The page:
There is a great show happening right now in the Center for Book and Paper Arts, located on the second floor at 1104 S Wabash. The show is titled Structures for Reading, and its purpose is to turn the idea of reading structures on its head. Initially you hear “reading structures,” and you think it’s a book show. It is, and it is not. There are a few structures that can be considered books, like the $65/Yard piece, but mostly there are things that you would not think of.
There are contraptions for reading, like a strange harness chair apparatus. There is a whimsical lamp. I found that some of the most intriguing pieces in the show were blue prints depicting houses and apartments drawn from descriptions found in works of literature. They were really cool.
I really like this show. It’s nice because there is such a broad range of works displayed. There are enough different kinds of things to look at that it’s quite easy just get lost in the exhibition. Aside from the works that I mentioned above, there were video installations, paintings, drawings of people reading books, there were even a few desks that were made in reference to literature. All in all, it is a very interesting show that is very hard to be bored with. I highly recommend checking it out.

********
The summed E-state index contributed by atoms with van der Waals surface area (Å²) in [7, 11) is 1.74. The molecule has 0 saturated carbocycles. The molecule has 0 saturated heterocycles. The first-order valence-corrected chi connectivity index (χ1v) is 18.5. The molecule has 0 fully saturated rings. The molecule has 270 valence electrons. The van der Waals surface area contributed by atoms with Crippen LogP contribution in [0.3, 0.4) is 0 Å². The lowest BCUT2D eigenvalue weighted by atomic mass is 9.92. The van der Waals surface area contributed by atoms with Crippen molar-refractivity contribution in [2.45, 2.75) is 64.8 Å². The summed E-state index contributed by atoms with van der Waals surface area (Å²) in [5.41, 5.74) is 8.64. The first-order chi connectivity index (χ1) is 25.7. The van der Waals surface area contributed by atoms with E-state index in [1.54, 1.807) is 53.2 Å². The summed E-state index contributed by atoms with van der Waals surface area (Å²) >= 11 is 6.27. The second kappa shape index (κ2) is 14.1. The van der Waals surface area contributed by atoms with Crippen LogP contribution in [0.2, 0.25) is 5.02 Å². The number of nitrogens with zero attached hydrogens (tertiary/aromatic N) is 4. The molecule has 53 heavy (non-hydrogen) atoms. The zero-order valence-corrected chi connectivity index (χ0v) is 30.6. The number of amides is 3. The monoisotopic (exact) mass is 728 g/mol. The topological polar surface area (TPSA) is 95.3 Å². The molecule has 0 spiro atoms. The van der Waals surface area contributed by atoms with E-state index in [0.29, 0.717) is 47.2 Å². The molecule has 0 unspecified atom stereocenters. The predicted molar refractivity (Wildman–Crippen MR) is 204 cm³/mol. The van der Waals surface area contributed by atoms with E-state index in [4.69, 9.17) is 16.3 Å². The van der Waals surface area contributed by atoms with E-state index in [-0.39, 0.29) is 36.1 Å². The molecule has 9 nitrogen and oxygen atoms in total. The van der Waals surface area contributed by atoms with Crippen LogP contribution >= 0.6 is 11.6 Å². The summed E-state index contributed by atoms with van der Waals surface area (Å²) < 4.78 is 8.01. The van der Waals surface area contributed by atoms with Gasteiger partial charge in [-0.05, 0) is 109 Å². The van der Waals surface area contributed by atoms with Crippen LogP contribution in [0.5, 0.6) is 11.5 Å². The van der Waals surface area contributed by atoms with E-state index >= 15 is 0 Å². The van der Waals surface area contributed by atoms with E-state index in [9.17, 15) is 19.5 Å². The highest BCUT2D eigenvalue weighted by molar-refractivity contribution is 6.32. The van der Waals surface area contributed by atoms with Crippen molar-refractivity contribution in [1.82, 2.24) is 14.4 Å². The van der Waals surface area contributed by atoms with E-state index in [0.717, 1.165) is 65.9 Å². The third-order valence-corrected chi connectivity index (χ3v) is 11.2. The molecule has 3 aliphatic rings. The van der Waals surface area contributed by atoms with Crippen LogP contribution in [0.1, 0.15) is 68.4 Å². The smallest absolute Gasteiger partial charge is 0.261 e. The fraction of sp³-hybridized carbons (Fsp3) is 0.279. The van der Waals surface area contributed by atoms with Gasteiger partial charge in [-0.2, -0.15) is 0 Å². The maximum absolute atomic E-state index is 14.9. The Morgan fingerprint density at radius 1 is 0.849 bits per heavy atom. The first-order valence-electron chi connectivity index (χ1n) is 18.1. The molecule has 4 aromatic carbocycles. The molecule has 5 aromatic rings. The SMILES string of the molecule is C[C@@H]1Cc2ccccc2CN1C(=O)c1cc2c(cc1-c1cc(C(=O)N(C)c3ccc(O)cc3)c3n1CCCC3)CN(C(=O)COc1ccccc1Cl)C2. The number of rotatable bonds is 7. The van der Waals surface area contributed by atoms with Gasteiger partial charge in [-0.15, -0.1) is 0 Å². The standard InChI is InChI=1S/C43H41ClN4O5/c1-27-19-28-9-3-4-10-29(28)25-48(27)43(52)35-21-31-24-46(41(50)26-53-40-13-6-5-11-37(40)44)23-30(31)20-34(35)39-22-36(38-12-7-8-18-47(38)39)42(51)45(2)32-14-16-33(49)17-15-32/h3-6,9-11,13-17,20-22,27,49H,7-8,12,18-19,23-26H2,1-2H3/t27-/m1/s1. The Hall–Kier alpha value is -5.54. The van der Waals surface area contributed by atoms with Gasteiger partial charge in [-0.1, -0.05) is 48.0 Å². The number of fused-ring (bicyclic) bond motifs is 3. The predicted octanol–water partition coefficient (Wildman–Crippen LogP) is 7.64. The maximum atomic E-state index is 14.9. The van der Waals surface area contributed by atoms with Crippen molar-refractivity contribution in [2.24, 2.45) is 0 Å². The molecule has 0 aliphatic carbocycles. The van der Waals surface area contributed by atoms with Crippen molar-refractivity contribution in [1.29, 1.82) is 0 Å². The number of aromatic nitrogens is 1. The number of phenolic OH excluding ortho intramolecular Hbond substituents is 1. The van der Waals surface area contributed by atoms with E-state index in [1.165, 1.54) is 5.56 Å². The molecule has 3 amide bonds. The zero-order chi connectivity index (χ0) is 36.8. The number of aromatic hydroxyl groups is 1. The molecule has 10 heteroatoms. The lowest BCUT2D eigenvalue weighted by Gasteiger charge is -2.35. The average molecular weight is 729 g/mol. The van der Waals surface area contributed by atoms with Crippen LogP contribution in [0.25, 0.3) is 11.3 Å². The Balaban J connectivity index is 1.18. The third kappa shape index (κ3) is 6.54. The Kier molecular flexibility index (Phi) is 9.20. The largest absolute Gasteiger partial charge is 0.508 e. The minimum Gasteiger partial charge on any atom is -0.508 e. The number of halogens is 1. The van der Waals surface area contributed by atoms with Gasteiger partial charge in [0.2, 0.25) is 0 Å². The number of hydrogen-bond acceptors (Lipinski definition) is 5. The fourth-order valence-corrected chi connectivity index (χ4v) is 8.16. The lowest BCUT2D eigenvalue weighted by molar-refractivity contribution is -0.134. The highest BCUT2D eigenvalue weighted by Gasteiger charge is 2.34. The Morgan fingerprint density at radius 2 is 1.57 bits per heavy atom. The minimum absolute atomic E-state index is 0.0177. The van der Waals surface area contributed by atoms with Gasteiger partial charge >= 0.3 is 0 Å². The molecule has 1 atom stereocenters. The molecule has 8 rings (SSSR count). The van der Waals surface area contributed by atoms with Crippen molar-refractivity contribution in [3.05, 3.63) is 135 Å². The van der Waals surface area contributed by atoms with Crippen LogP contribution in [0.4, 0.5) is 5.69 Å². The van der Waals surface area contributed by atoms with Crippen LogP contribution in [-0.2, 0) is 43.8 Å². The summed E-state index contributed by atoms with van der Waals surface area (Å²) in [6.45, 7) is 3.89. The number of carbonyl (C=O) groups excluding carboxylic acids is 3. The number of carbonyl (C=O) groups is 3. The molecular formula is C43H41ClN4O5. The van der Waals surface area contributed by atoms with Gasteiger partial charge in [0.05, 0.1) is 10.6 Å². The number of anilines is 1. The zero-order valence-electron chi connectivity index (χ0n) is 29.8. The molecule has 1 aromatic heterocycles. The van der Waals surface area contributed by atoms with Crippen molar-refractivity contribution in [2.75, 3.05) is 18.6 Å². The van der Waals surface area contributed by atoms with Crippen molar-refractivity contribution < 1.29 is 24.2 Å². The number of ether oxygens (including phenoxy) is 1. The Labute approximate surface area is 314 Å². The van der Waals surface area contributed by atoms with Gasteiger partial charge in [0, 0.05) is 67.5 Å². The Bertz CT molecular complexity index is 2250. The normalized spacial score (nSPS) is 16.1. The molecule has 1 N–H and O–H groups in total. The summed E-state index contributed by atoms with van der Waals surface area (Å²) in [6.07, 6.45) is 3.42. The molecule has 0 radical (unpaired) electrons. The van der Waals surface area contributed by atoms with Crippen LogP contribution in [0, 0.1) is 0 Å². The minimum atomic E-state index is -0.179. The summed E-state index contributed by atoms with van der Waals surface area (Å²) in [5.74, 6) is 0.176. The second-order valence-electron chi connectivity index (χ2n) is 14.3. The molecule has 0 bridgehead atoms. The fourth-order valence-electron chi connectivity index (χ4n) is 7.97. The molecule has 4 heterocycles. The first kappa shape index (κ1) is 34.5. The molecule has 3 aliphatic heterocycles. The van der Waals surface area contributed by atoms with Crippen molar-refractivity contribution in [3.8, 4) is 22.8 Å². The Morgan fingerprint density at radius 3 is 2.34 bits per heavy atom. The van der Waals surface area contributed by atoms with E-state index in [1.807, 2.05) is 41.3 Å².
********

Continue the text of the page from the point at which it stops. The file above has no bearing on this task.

Once you’ve had your fill of Structures for Reading, you can head down the hallway toward the elevator to find another show in The Center for Book and Paper Arts titled Thinking Through Making. It is a student curated exhibition of work from last semester’s course by the same name. Once again, like the Structures show, there is a pretty good range of work. There are several books on display, a few handmade paper pieces, and a handful of prints. I even have a piece in the show—an artifact piece filled with a repeated binary text that is wrapped in a sleeve made from my son’s onesie. I am proud of the piece and am glad that it is on display.
My only small complaint with the Thinking Through Making exhibition is about something that doesn’t really work in this sort of show: all of the books on display are locked up under glass cases. I think that some of what makes book art great is sort of diminished by this. In a perfect situation, I think that they would be better displayed out in the open so that people could handle them, you know. . . like books. Being an unmanned show, however, that just couldn’t happen here. I do find it pretty funny, though, that my book is in a glass case. It’s meant to be an artifact from some futuristic place, and putting it in a case almost adds to that idea, as if it were being locked up in some museum.
Anyways, I think you guys should go have a look at the shows up now in the Center for Book and Paper Arts. There’s lots of different types of art to look at, and the Glass Curtain Gallery should be open downstairs, too. Go make an afternoon of it!